For the thirst

There are certain truths that are inevitable in society that have little to do with death and taxes. Inflation and recession are two truths that people are having to come to grips with as the economy continues to sputter and spit along on two cylinders. A number of political initiatives have been enacted to try to fix the economy and I have addressed one of them already. Another one that is causing much grief is the minimum wage.

Government has long had its hand in the pocket of big business and never seems to tire of trying to tell business how to do business. Well, telling business how much to pay employees is number one with a bullet for Big Government. In the olden days, before unions, big business often took advantage of workers, offering a pittance for pay and no benefits and hazardous, often life-threatening work conditions. Unions stepped in and forced business to pay a living wage and make the workplace safer. Now, in the age of OSHA and the FTC, unions have outlived their usefulness. This doesn’t mean they are no longer around—they sure are. But they don’t really do anything except collect dues and bribe politicians.

But I digress. The minimum wage was born out of that same age and need. Workers need to earn enough money to survive and business has demonstrated the desire to pay as little to workers as they can get away with. This is why a lot of businesses outsource labor to other countries that have no minimum wage requirements. It is still cheaper to import than to pay American workers. I’m not saying that practice is correct, but it happens. Business wants its ever-growing profit margin.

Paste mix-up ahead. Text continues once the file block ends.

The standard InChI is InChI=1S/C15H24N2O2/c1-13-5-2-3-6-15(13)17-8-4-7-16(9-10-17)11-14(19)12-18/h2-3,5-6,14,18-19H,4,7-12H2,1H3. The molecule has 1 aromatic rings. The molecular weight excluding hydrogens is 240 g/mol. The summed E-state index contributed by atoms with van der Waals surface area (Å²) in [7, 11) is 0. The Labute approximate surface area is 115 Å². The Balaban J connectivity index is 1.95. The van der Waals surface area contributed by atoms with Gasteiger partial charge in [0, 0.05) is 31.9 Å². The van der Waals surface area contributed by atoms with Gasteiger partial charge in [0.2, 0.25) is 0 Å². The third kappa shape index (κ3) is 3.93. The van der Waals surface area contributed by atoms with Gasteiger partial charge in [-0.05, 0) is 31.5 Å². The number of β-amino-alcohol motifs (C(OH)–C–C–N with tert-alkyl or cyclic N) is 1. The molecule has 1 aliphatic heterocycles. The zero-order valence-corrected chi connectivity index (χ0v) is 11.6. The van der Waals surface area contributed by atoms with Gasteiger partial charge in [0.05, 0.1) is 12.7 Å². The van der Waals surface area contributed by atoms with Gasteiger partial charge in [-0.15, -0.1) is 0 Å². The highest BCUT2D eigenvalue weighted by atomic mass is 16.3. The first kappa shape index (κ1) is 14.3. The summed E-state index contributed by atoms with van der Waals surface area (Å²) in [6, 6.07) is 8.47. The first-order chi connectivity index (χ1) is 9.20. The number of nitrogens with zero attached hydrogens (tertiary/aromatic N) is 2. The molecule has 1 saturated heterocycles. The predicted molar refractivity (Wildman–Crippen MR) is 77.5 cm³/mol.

So, what happens when the government forces business to raise wages? With an increase in wages comes a loss in revenue, since funds to pay for those raises have to come from somewhere. Since business cannot let their profit margin take the hit, it has to do something to offset this loss in cash flow. So, it raises prices so that the difference in labor cost is offset by the increase in revenue. Profit margin remains (or hopefully and probably grows) and the executive’s bonuses are safe. It seems a perfect solution, except that we consumers have to pay that increase in prices.

Now, where do we see this increase during a recession? Businesses with a predominately minimum wage workforce are the ones making most of the changes. Food Service and retail have seen a marked increase in prices. This is to be expected and while we can grumble about it, we end up paying for it anyway. But there is one area that I have to draw a line in the sand.

Soft drinks in restaurants.

Last year a glass of tea or a soda cost anywhere from 89 cents to $1.35 depending on where you went (sport stadiums and movie theaters excepted). Now the cheapest I have seen it is $1.85 up to $2.15 for the same glass. This is ridiculous. No matter the advances in food technology we have seen in the past several years, I don’t think the food cost has not increased that much, but the price of menu selections has gone up, so I know they have already compensated for the labor cost. No, this is simple price gouging and they fully expect everyone to pay for it like we always have.

But I refuse!

I refuse to spend that much for a drink in a restaurant where I am already paying more than 10 dollars for a so-so meal. I refuse to cow-tow to greedy corporations looking to pad their books on my thirst. If a restaurant charges more than $1.35 for a glass of tea or soda, I will drink water first! Those of you who know me know I cannot stand to drink water, so this is a big deal for me. If and when (and I expect they will) they start charging for water, I will no longer patronize those businesses. This is my protest. This is my cause.

If you think as I do that the price of a soda is ridiculous, then join me; drink water instead of tea or soda. If everyone stopped buying tea and soda for a month, I bet they would get the message. Who’s with me? Anyone? No one?

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